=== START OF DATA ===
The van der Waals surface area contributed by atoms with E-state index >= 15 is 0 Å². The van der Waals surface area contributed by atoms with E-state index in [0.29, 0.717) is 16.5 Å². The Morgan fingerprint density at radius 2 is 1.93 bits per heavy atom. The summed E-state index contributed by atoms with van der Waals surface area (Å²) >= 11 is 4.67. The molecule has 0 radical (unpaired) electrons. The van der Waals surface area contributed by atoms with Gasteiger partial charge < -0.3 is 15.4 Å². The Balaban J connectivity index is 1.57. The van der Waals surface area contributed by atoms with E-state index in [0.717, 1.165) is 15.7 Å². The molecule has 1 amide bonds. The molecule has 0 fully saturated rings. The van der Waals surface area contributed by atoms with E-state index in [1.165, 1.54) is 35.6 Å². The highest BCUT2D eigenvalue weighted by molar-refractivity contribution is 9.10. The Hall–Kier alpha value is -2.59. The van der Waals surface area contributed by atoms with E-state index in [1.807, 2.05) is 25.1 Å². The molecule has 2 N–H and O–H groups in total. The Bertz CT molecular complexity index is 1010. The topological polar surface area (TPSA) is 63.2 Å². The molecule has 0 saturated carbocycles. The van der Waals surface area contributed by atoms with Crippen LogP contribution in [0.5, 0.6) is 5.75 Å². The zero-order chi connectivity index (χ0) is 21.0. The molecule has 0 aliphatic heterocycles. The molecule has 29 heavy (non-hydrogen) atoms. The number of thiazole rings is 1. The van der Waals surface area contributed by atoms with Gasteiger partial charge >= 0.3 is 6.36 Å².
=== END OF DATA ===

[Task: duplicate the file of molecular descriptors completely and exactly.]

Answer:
The van der Waals surface area contributed by atoms with E-state index >= 15 is 0 Å². The van der Waals surface area contributed by atoms with E-state index in [0.29, 0.717) is 16.5 Å². The Morgan fingerprint density at radius 2 is 1.93 bits per heavy atom. The summed E-state index contributed by atoms with van der Waals surface area (Å²) >= 11 is 4.67. The molecule has 0 radical (unpaired) electrons. The van der Waals surface area contributed by atoms with Gasteiger partial charge < -0.3 is 15.4 Å². The Balaban J connectivity index is 1.57. The van der Waals surface area contributed by atoms with E-state index in [0.717, 1.165) is 15.7 Å². The molecule has 1 amide bonds. The molecule has 0 fully saturated rings. The van der Waals surface area contributed by atoms with E-state index in [1.165, 1.54) is 35.6 Å². The highest BCUT2D eigenvalue weighted by molar-refractivity contribution is 9.10. The Hall–Kier alpha value is -2.59. The van der Waals surface area contributed by atoms with E-state index in [1.807, 2.05) is 25.1 Å². The molecule has 2 N–H and O–H groups in total. The Bertz CT molecular complexity index is 1010. The topological polar surface area (TPSA) is 63.2 Å². The molecule has 0 saturated carbocycles. The van der Waals surface area contributed by atoms with Crippen LogP contribution in [0.5, 0.6) is 5.75 Å². The zero-order chi connectivity index (χ0) is 21.0. The molecule has 0 aliphatic heterocycles. The molecule has 29 heavy (non-hydrogen) atoms. The number of thiazole rings is 1. The van der Waals surface area contributed by atoms with Gasteiger partial charge >= 0.3 is 6.36 Å².